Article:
As mentioned, we did bunker a lot of gammon after Christmas. Because of that, some creativity is needed in order to not get fed up by it. This innovative dish with eggplant and tomato sauce in a cast iron ramekin turned out really nice. Find the recipe below.
In order to reduce any possible bitterness of the eggplant, slice them and sprinkle salt over. Let the salt drag out liquid for about 10 minutes and dry them with a paper towel. We don’t always do that and usually the eggplant is fine anyway, but this time I thought it was convenient to make the slices a bit softer as well so that they could be fitted into the ramekins.
Ham and eggplant in tomato sauce
Eggplant in slices
Crushed, canned tomatoes
Place the sliced eggplant in suitable oven ramekin and bake in the oven at 225°C for about 15 minutes, until soft and slightly browned.
Mix the canned tomatoes with dijon mustard, pressed garlic, basil, salt and pepper. Dice the ham in small cubes.
Put the ham in the eggplant and cover with the tomato sauce.
Top with some goat cheese.
Finish off in the oven at 225°C for another 15 minutes until the goat cheese is golden.
Serve with some greens and a nice glass of red wine if you like.
The cast iron ramekins not only keep the food warm throughout the dinner, they seems to add a lot of iron to the food as well based on the iron taste that the food gets. Very nice!
For Christmas Cecilia got these nice cast iron forms from her work and we thought is was high time to try them out!
We chopped up a portion each of beets and placed in each of the two forms, seasoned with pepper and topped with coconut oil. We then placed them in the oven for 30 minutes at 200 °C.
After those thirty minutes we added pieces of leftover chicken and matured feta cheese. The forms then went back in the oven for another fifteen minutes.
This is the first time we tried this particular brand and type of matured feta cheese. It is matured to give it a more intense flavour with quite a lot more character than the usual brand of feta cheese that we tend to buy. Definitely not the last time we try that out!
We were really happy with the final result. A simple meal, but with the matured feta cheese and the cast iron forms it kind of made it feel like a restaurant dish anyways. I guess it all comes down to the ingredients and that this feta cheese definitely was something extra!
The cast iron pans/form was really useful as well and a nice different way of serving. The really nice thing about them is that it is possible to use them both on the stove as well as in the oven, unlike many other ceramic oven ramekins. So, you will probably see more of them in the future.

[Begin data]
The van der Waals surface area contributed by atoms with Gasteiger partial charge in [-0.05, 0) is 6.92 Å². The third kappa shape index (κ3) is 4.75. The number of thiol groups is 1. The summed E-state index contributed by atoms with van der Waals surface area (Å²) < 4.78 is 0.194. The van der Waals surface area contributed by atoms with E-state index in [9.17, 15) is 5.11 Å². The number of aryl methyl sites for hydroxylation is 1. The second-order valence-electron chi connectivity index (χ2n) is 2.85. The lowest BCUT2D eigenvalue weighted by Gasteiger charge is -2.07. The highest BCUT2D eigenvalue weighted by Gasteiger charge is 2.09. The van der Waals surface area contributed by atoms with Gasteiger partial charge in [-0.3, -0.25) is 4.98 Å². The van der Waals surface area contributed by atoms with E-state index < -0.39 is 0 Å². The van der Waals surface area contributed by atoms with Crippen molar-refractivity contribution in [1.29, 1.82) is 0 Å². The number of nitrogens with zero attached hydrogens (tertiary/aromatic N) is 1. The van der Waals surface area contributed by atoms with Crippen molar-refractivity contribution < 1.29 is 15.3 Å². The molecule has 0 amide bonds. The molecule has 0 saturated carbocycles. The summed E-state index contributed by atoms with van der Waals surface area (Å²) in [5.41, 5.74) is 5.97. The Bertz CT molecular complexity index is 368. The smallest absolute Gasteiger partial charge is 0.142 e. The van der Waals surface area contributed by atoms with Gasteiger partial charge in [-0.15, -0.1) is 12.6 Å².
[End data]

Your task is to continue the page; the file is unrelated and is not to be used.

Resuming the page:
Duck is something we really enjoy to eat, but we have not been able to find any free-range organic raised here where we live. But we tried wild duck instead, which isn’t really the same due to lack of fat in the meat. Still tasty though, but a bit to much carcass and a bit too little amount of meat on it in our opinion. To serve more than two people you would need to have more than one duck. Make sure to cook some bone broth of the carcass though!
The breast fillet was served with some mash of root celery and swede, oven baked champignons and a sauce of reduced bone broth, crushed tomatoes and blueberries! Amazingly rich in flavor! Berries goes so well together with wild meat.
Oven-roasted wild duck
Heat the oven to 250°C and let the oven ramekin be heated up in the oven as well.
When hot, place the duck in the ramekin and leave in the oven for about 8 minutes on one side.
Turn the duck to the other side and cook for another 8 minutes.
Remove from the oven, add salt and pepper and wrap in aluminum foil.
Let it rest for 30-90 minutes before serving it.
Blueberry tomato sauce
Blueberries (ok with frozen ones)
White wine vinegar
Let the bone broth, tomatoes, blueberries, garlic and dijon mustard boil for at least one hour at low temperature. It should reduce down to a paste almost, so don’t use the lid on the pot.
Taste and add some vinegar, lemon zest and some salt and pepper.
Serve with a nice red wine and top everything with a good quality olive oil.
We have had something of a renaissance for pomegranate the past few weeks. It is really an amazing fruit and it goes really well with many different vegetables and meats. In a previous post we combined it with what is possibly our season favourite, brussel sprouts. This time we made a nice salad of kale, goat cheese and pomegranate to go with some meat patties.